Plus, I have found that group riding has done wonders for my comfort level with cycling.  I am so much braver when I am with the Tri Club peeps.  I think a lot of it has to do with being distracted by the company.  Making conversation with the people around you is a great way to relax, as it turns out.  Who would have ever guessed?  

Anyway, the ride was by no means easy.  There was a long steady climb for a good part of the way out and lots of quick winding downs coming back.  I spent most of the trip trying to catch the two gentlemen ahead of me, which was perfect for motivating to move faster without getting freaked out about it.  They were both very warm and friendly, and the fact that one of them happens to be a minister only added to my ease about being around them. (I told him I felt much safer riding with a minister.. maybe that’s why I worked so hard at keeping up!)

I definitely came off the ride on a high note.  I managed a moderately difficulty route… (Did I mention all the left turns, traffic, and intersections (ie cycling hazards) at the beginning?) AND I wasn’t even that tired at the end.  Mostly I was hungry, but that seems to be my biggest issue with cycling.  I suppose I will have to work on balancing well enough to eat without stopping… mental note to add that to my goal list…

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The Bad

Now that we’ve covered the highlights of my weekend, let’s recap where it all went down hill, shall we?  

Having conquered my Saturday bike with dignity still intact, I was feeling pretty optimistic going into my first open water swim.  After all, I am a swimmer now.  I go to the pool and turn out laps like it’s my job.  I just keep going, and all is good and right in the world.  

Enter the wetsuit…

I thought it was a great sign that I scored a great deal on The Clymb, and that my wetsuit came in time for the first session.  However, I was slightly nervous having read all the horror stories about first time experiences with open water swimming and wetsuits.  I expected the suit to feel tight.  I expected to feel anxious about not being able to see more than a few inches.  I even expected the water to be really cold.  Somehow, though, I did not expect to struggle as badly as I did.

Image  On the bright side, I did have a few things in my favor.  The first is that swimming, in general, causes me anxiety and makes my heart rate skyrocket.  In that sense, I am very accustomed to having to calm myself, slow down, and get my heart rate under control.  This came in handy when the discomfort (and resulting anxiety) associated with the freezing water and tightness of the wetsuit caused my my pulse to quicken.  I spent almost the entire first half of my swim doing a modified version of breast stroke (speaking of strokes… Coach M may have had one if she saw my technique) so as to keep my face out of the water… which just happened to be a cozy 64 degrees.

Being completely stupid and delusional a glutton for punishment, I had decided to forego starting simple and went straight for the half ironman course instead.  After all, if I can swim over 2 miles easily in the pool, then 1.2 miles should be no problem, right?  Yeah, not so much… There was a point when I considered turning around sooner, but I knew there was a dock waiting at the turn around for the HIM where I could get out and warm up before heading back.  Had I done a shorter route, defrosting was not an option.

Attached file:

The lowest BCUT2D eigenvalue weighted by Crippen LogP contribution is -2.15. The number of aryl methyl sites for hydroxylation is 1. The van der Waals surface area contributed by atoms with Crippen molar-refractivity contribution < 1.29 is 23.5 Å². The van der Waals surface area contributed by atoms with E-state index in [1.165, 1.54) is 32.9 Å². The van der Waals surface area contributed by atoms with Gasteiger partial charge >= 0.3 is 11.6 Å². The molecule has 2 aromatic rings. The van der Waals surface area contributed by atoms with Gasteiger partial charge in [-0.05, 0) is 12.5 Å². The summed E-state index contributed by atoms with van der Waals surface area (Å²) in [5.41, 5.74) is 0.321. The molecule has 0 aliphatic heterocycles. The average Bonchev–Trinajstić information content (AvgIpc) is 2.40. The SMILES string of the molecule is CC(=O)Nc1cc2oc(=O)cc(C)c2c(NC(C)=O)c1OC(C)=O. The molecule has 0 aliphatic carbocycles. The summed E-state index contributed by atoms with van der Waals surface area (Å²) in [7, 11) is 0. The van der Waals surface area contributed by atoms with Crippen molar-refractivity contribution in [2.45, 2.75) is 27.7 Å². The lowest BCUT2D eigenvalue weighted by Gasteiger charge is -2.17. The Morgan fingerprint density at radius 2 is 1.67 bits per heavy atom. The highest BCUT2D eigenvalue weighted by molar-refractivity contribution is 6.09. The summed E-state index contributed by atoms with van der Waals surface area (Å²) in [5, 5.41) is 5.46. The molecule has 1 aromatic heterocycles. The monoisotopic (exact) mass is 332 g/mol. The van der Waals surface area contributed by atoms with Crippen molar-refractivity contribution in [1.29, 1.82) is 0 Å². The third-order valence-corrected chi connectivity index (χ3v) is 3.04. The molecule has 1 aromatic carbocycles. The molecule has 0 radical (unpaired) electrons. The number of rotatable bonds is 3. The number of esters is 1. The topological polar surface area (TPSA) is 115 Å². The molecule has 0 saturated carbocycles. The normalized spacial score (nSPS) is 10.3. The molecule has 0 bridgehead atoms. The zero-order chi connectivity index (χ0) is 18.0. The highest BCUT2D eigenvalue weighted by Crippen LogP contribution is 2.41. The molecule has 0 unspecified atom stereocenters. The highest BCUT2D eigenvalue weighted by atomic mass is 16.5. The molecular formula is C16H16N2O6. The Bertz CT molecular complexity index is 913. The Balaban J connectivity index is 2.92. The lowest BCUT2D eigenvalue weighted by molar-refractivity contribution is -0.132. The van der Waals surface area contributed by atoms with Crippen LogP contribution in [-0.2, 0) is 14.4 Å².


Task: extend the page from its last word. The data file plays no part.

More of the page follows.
By the time I reached the dock, I was managing 6-10 strokes at a time before my heart rate would climb.  I considered this a major victory.  I was very grateful to have my own personal Triathlon Guardian Angel looking out for me (the same Tri Club member who offered reassurance and called me a rockstar at the duathlon).  I hadn’t realized that he kept an eye out for me the whole way, and I actually felt guilty that I had caused him to stay in the freezing water so much longer than he would have otherwise.  He kept telling me how great I was doing and meant it sincerely (which is especially amusing when you consider that I probably looked like I was drowning).  In the beginning, he tried to swim beside me and give me advice on sighting and my stroke.  Eventually he gave me space to sort it out on my own.  It wasn’t until I saw him at the dock that I was aware of how long he had been keeping tabs on me.

Once he saw I finally had the hang of things, he headed back.  Meanwhile, I only stayed out of the water long enough to warm up enough to breath before hopping right back in to start the swim back.  Because they were already taking down the course, I had my own personal kayak escort for the entire stretch back (sort of the equivalent of the running sag wagon).  I am proud to say that I did at least front crawl the entire way back.  I only stopped twice briefly to change strokes and catch my (frozen) breath.  I finally was getting the hang of sighting and was kicking harder than I probably ever had in my life to get to that shore (and my fleece pants!).  

Even though I should have been proud of myself for sticking it out, I wanted to cry.  My half ironman dreams seemed so out of reach at that moment.  Here I had invested so much time and effort, but it did nothing to prepare me for that swim.  The open water swimming was a whole separate beast.  It was yet another hurdle I needed to overcome, and it made me realize how badly I wanted it.  

I was surprised when I got out of the water that I was greeted not just by other people, but by some cheers.  I thought everyone would have already packed up and headed home, but instead they were there encouraging me.  They said they were impressed by how much I had swum (especially given how much extra I did going off course) and were surprised when I told them it was my first open water swim.  I think one woman’s mouth even dropped when I told her I had only first started swimming in October.  So all in all, I guess it was not as epic a failure as it seemed at the time.

The Ugly